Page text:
4. In line with the restoration of growth and the recovery of the banking system after the financial losses related to the Russian crisis, monetary conditions have returned to normality. Since the beginning of this year, the Bank of Latvia (BoL) has reduced its lending to commercial banks. As a result, net domestic assets of the BoL and reserve money growth have been kept within the respective program ceilings for end-March 2000; both ceilings had been exceeded at end-December 1999 to accommodate banks' demands for lats to guard against potential Y2K-related problems. The BoL also met the performance criterion on net international reserves (NIR) for end-December 1999 and end-March 2000. Commercial bank credit to the non-government sector has been rising at a healthy pace—14 percent in the six months beginning October 1999—aided by a declining interest rate trend. The banking system has returned to profitability, and several banks have succeeded in strengthening their capital, in some cases with foreign participation. In the meantime, the BoL has implemented new prudential regulations on loan classification and loan-loss provisioning and adopted the capital adequacy directive, in line with commitments under the program.

5. We have continued to make progress on structural reforms. While privatization of the three remaining large public enterprises has continued to face obstacles, important steps have been taken. In March 2000, the cabinet of ministers approved a plan for restructuring and privatizing parts of Latvenergo, and the Law on Concerns—needed for effective restructuring—has recently been passed by parliament. Progress has also been made in reinforcing the regulatory structure for utilities, improving the business climate, enhancing the legal and judicial system, and strengthening the efficiency and transparency of the public sector. Parliament has also adopted legislation to implement the second, fully-funded, tier of the pension system beginning July 1, 2001. Finally, we have abolished the temporary import tariff on pork products, effective June 1, 2000, and otherwise maintained our very liberal trade regime.

B. The Government's Program for 2000-01

Macroeconomic Framework

6. While Latvia's economic prospects have improved with the resumption of growth in late 1999, the persistently large current account deficit, coupled with a lower level of FDI than that prior to the Russia crisis, could pose a risk to a sustainable external position. We are, therefore, committed to strengthening our financial and structural policies with a view to lowering the external current account deficit, reinforcing FDI inflows, and—more generally—creating an environment conducive to private sector activity. Such a policy mix, underpinned by the maintenance of the successful exchange rate peg to the SDR, will also help maintain confidence of the international community in Latvia. We recognize the need to closely monitor external developments, and stand ready to further tighten financial policies as needed to maintain the sustainability of our external position and avoid undue pressure on the exchange rate peg.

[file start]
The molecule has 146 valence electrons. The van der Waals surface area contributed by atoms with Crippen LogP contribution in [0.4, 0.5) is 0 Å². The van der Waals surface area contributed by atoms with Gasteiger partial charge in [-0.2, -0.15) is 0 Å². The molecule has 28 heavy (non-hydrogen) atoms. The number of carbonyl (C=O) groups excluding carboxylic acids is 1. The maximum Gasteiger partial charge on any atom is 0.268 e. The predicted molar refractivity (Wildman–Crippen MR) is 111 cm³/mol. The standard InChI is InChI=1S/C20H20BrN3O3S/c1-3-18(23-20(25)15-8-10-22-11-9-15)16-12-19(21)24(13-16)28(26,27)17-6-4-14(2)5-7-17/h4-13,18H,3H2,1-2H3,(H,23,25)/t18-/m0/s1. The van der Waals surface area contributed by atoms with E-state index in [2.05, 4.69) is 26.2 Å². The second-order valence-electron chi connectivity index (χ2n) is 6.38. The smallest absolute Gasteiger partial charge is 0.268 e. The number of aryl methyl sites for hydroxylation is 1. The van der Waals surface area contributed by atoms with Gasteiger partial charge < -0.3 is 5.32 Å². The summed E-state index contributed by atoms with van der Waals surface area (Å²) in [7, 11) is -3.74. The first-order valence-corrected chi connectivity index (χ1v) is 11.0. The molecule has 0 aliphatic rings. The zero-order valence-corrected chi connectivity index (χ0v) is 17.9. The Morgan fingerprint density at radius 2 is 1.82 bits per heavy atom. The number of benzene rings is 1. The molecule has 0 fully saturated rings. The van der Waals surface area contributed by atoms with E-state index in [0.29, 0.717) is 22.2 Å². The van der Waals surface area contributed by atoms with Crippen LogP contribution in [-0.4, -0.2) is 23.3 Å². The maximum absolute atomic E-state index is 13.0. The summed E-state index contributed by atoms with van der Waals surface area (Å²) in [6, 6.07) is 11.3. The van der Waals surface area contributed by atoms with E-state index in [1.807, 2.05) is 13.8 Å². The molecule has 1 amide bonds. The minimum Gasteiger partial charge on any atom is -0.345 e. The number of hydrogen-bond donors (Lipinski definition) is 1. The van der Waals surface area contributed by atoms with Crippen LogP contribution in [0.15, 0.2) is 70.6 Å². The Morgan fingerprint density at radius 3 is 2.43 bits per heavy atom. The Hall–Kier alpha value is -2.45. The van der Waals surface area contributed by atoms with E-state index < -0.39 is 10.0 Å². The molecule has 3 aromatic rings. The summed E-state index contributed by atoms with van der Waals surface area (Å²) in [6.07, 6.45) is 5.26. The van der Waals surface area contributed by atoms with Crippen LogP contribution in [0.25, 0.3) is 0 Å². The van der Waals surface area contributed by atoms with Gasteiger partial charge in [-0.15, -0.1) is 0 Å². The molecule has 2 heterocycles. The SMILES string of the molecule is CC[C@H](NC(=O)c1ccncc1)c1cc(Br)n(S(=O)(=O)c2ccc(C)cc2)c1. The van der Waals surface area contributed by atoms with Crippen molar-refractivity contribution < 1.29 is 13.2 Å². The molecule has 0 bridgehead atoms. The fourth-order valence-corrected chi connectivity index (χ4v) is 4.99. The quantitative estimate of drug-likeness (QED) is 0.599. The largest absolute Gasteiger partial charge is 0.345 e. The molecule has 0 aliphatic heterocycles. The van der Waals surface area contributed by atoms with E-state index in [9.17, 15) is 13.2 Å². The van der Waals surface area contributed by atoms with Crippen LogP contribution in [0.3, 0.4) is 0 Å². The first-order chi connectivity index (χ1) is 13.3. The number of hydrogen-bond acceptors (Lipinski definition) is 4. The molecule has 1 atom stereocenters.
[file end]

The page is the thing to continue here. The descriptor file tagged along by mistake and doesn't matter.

7. Against this background, our main macroeconomic objectives for 2000 and 2001 are as follows: (i) real GDP growth at 4 percent and 6 percent, respectively; (ii) inflation at about 3 percent, slightly above the level of EU countries; and (iii) a decline in the external current account deficit to under 9 percent of GDP and under 8 percent of GDP respectively. We also expect that by 2001, more than two-thirds of the external current account deficit will be financed by FDI.

Fiscal Policies

8. Latvia's fiscal policy aims to achieve approximate fiscal balance over the medium-term, on a cyclically-adjusted basis. To this end, we aim to contain the general government fiscal deficit to at most 2 percent of GDP this year. We are committed to retain all revenues above the levels projected under the Fund-supported program for further deficit reduction. Moreover, should data for the first quarter of 2000 provide clear indication that the current account deficit is not on a declining trend, we would seek to quickly implement additional spending cuts. In this context, a joint IMF-World Bank technical assistance mission will visit Latvia in late May to suggest areas in which expenditure savings could be attained, in both the short- and medium-term, without sacrificing key public service delivery. Prior to the Fund Executive Board's consideration of the first review, we will agree with Fund staff on a series of contingency measures which could be implemented to generate savings of up to 0.5 percent of GDP this year.

9. The government remains fully committed to continuing to enhance the transparency and efficiency of public sector operations. Toward this end, parliament passed, in November 1999, amendments to the Law on Budget and Financial Management which, inter alia, will bring all accounts of budget-financed institutions into the Treasury, and introduce a requirement for state institutions to submit annual audited reports to the Treasury as of 2001. Further, the Law on the Institutional Framework for Public Administration and the Law on Public Sector Agencies--aimed at containing the recent proliferation of public agencies, and ensuring the agencies' openness, accountability and transparency--have been presented to parliament, with passage expected this year. We will strictly adhere to the moratorium on the creation of new agencies while awaiting the passage of this legislation. We will also seek to reduce further the use of earmarked taxes in the context of the 2001 budget and, in any case, will neither introduce new earmarked taxes nor expand existing ones. Recent government decisions to effect public spending by cabinet decision directly from the Latvian Privatization Agency (LPA), bypassing the Treasury, have complicated expenditure management and the implementation of macroeconomic policy, and reduced the transparency of fiscal operations. Therefore, we will, prior to consideration by the Fund's Executive Board of the first review, pass a cabinet resolution that all privatization receipts, beyond those covering the administrative costs and reserve fund of the LPA, be transferred to the Treasury.